But when the artist goes on to explore farm life (some in fabric), tough men (such as the jam-packed, poignant Tomorrow I May Be Far Away (1966-67), jazz and dance album-cover projects and some very sexy, lush images of a Caribe Eden, among Bearden's last works, the effect is less memorable. Whether that is because collage has become a clich (sorry, but it has), or because Bearden's first, political works of the 1960s were his best (a local critic says so. . . .), or because fatigue sets in (too involving a Berkeley mural, even if you know the city; unappealing and too many monotypes; an unnecessarily exhaustive final section) -- is open to debate.
Still, like Red Grooms, Stuart Davis, Jacob Lawrence, David Hockney or Joan Brown, for instance, Bearden makes high-impact visual art, and that's a good thing. His distinction is in understanding, intuitively and masterfully, the collage esthetic, with exemplars too numerous to mention here. Modern with a capital M, these succeed in being dissonant, challenging, anguished, helter-skelter, pleasurable and technically adventurous all at once, right up there with Hannah Hoch's explorations of collage in Weimar Germany, maybe even better, because Bearden is one of us.
Watteau, Chardin and Fragonard
The old National Gallery building (with, inexplicably, the same wet-marble smell as the new) usually requires a more hushed approach. But upon entering "The Age of Watteau, Chardin and Fragonard: Masterpieces of French Genre Painting," I was seized with grumpy defensiveness. What is possibly learned from paintings of pink-cheeked aristocrats in silk wandering about precious gardens? Leave the froufrou frivolity to my francophile grandmother's once-stylish porcelains, lamps and figurines!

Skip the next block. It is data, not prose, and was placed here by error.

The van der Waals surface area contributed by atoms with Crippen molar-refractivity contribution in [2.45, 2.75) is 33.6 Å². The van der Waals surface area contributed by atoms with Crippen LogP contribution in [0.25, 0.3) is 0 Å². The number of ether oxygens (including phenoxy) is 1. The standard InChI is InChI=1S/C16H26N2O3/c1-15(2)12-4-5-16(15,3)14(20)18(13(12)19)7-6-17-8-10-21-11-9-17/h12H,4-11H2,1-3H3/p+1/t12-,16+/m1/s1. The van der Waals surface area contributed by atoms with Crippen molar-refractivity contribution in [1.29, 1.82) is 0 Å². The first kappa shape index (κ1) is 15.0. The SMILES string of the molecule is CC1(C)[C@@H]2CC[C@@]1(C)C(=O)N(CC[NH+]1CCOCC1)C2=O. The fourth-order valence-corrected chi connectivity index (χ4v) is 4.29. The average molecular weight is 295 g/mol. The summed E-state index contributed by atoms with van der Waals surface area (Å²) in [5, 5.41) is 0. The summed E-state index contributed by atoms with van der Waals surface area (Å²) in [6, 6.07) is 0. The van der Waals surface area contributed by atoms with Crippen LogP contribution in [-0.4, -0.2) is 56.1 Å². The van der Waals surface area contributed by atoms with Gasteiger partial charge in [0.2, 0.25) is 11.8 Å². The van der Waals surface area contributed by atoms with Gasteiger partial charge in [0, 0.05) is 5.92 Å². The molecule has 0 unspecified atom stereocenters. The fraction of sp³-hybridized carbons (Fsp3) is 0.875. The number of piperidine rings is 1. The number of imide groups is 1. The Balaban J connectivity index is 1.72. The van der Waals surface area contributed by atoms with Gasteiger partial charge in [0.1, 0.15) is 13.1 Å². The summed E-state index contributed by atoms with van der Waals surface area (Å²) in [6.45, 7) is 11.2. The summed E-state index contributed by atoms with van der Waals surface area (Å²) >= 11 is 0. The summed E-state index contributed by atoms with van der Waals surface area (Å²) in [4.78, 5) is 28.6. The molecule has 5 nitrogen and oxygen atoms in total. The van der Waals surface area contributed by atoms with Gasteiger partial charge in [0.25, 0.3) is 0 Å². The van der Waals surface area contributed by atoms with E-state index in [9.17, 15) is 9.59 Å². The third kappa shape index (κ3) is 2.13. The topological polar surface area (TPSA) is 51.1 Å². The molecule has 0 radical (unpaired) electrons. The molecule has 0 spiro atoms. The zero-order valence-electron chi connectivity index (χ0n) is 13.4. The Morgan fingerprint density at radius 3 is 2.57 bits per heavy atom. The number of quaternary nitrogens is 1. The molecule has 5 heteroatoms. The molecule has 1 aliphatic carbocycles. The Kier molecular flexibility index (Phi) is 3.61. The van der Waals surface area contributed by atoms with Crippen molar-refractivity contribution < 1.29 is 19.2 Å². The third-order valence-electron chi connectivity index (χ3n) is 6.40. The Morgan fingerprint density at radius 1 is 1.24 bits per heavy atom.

Yet the tony people enjoying those silly picnics and nice-looking peasants interacting in opera-set farms and villages begin to work a certain magic. Is it the slow, dreamy pace of pre-20th century brushwork and light saturation? The lushness of the leaves, stone, stucco and textiles? You begin savoring atmosphere for atmosphere's sake. And then suddenly, something else hits you in the face. . . corniness!
In this exhibition, an affectionate glance or gesture from one member of the gentry to another can send chills down the spine. Later paintings (a deathbed scene, suckling puppies, a banished pauper) can be deeply wrenching. Blame it on the Guggenheim's "1900" show if you like, or artists like John Currin and Bill Viola, but such open expressions of Neo-Victorian sentiment and drama are once again hip. A National Gallery wall label states that "enlightenment ideas of education of children, bonds of family and social justice" spurred French genre painting as the 18th century progressed. How Jeffersonian and not at all Marie Antoinette. I like it!
Still, there's Fragonard. Well, there's one Fragonard. That outrageous image of ancien regime decadence, La Gimblette (Young Girl Plays with her Dog) (1774-75). I lingered for several moments to see how people were responding to this well-to-do nymphet in the froo-froo-est of beds using the bushy tail of her pet, it would appear, to, er, achieve orgasm. Not one person winced, snickered, or even seemed to pay attention. Was this why they had the French Revolution? What a party! But why is everyone at the National Gallery so nonchalant?
Out the front door, I said to myself, Washington is not a bad art town (art in museums, that is). But for God's sake, keep alert! Even my grandmother would have been scandalized by that naughty girl.
SIDNEY LAWRENCE is a writer and artist living in Washington, D.C.